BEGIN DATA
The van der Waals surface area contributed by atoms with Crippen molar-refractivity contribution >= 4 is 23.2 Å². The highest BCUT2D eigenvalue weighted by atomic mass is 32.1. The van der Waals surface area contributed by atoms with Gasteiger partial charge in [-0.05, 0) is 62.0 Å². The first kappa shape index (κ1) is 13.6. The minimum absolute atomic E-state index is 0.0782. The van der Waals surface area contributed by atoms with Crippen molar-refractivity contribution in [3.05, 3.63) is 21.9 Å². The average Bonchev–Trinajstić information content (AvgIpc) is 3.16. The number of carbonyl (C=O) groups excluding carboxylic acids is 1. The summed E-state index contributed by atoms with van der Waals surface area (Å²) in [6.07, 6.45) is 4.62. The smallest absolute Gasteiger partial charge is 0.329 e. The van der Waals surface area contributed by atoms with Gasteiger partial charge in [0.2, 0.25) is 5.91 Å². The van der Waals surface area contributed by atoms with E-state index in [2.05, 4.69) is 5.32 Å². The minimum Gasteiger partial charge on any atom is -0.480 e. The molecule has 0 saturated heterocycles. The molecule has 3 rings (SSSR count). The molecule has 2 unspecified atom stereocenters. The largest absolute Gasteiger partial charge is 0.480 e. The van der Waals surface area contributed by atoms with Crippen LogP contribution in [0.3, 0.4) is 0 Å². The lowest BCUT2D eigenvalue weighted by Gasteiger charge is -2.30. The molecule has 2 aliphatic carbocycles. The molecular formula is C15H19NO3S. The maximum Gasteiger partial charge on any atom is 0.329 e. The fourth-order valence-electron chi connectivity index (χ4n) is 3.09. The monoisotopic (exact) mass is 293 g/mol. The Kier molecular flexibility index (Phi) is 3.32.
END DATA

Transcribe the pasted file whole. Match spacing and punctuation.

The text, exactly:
The van der Waals surface area contributed by atoms with Crippen molar-refractivity contribution >= 4 is 23.2 Å². The highest BCUT2D eigenvalue weighted by atomic mass is 32.1. The van der Waals surface area contributed by atoms with Gasteiger partial charge in [-0.05, 0) is 62.0 Å². The first kappa shape index (κ1) is 13.6. The minimum absolute atomic E-state index is 0.0782. The van der Waals surface area contributed by atoms with Crippen molar-refractivity contribution in [3.05, 3.63) is 21.9 Å². The average Bonchev–Trinajstić information content (AvgIpc) is 3.16. The number of carbonyl (C=O) groups excluding carboxylic acids is 1. The summed E-state index contributed by atoms with van der Waals surface area (Å²) in [6.07, 6.45) is 4.62. The smallest absolute Gasteiger partial charge is 0.329 e. The van der Waals surface area contributed by atoms with Gasteiger partial charge in [0.2, 0.25) is 5.91 Å². The van der Waals surface area contributed by atoms with E-state index in [2.05, 4.69) is 5.32 Å². The minimum Gasteiger partial charge on any atom is -0.480 e. The molecule has 0 saturated heterocycles. The molecule has 3 rings (SSSR count). The molecule has 2 unspecified atom stereocenters. The largest absolute Gasteiger partial charge is 0.480 e. The van der Waals surface area contributed by atoms with Crippen LogP contribution in [0.3, 0.4) is 0 Å². The lowest BCUT2D eigenvalue weighted by Gasteiger charge is -2.30. The molecule has 2 aliphatic carbocycles. The molecular formula is C15H19NO3S. The maximum Gasteiger partial charge on any atom is 0.329 e. The fourth-order valence-electron chi connectivity index (χ4n) is 3.09. The monoisotopic (exact) mass is 293 g/mol. The Kier molecular flexibility index (Phi) is 3.32.